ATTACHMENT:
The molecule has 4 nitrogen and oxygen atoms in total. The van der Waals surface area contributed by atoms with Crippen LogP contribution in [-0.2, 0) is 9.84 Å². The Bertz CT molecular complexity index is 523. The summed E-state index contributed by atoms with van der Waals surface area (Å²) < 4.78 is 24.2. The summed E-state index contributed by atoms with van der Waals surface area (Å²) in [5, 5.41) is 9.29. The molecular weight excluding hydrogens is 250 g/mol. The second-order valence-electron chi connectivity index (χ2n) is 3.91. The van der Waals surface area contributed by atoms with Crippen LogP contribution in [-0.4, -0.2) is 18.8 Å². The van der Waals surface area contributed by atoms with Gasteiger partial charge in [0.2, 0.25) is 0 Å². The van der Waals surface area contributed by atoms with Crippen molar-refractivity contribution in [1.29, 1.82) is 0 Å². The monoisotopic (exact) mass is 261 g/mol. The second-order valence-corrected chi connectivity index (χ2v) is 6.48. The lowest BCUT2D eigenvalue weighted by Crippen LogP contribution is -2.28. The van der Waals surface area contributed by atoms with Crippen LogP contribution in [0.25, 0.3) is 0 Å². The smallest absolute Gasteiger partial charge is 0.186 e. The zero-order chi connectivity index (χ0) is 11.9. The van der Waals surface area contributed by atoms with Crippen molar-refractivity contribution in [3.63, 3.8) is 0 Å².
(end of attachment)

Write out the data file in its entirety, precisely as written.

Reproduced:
The molecule has 4 nitrogen and oxygen atoms in total. The van der Waals surface area contributed by atoms with Crippen LogP contribution in [-0.2, 0) is 9.84 Å². The Bertz CT molecular complexity index is 523. The summed E-state index contributed by atoms with van der Waals surface area (Å²) < 4.78 is 24.2. The summed E-state index contributed by atoms with van der Waals surface area (Å²) in [5, 5.41) is 9.29. The molecular weight excluding hydrogens is 250 g/mol. The second-order valence-electron chi connectivity index (χ2n) is 3.91. The van der Waals surface area contributed by atoms with Crippen LogP contribution in [-0.4, -0.2) is 18.8 Å². The van der Waals surface area contributed by atoms with Gasteiger partial charge in [0.2, 0.25) is 0 Å². The van der Waals surface area contributed by atoms with Crippen molar-refractivity contribution in [1.29, 1.82) is 0 Å². The monoisotopic (exact) mass is 261 g/mol. The second-order valence-corrected chi connectivity index (χ2v) is 6.48. The lowest BCUT2D eigenvalue weighted by Crippen LogP contribution is -2.28. The van der Waals surface area contributed by atoms with Crippen LogP contribution in [0.25, 0.3) is 0 Å². The smallest absolute Gasteiger partial charge is 0.186 e. The zero-order chi connectivity index (χ0) is 11.9. The van der Waals surface area contributed by atoms with Crippen molar-refractivity contribution in [3.63, 3.8) is 0 Å².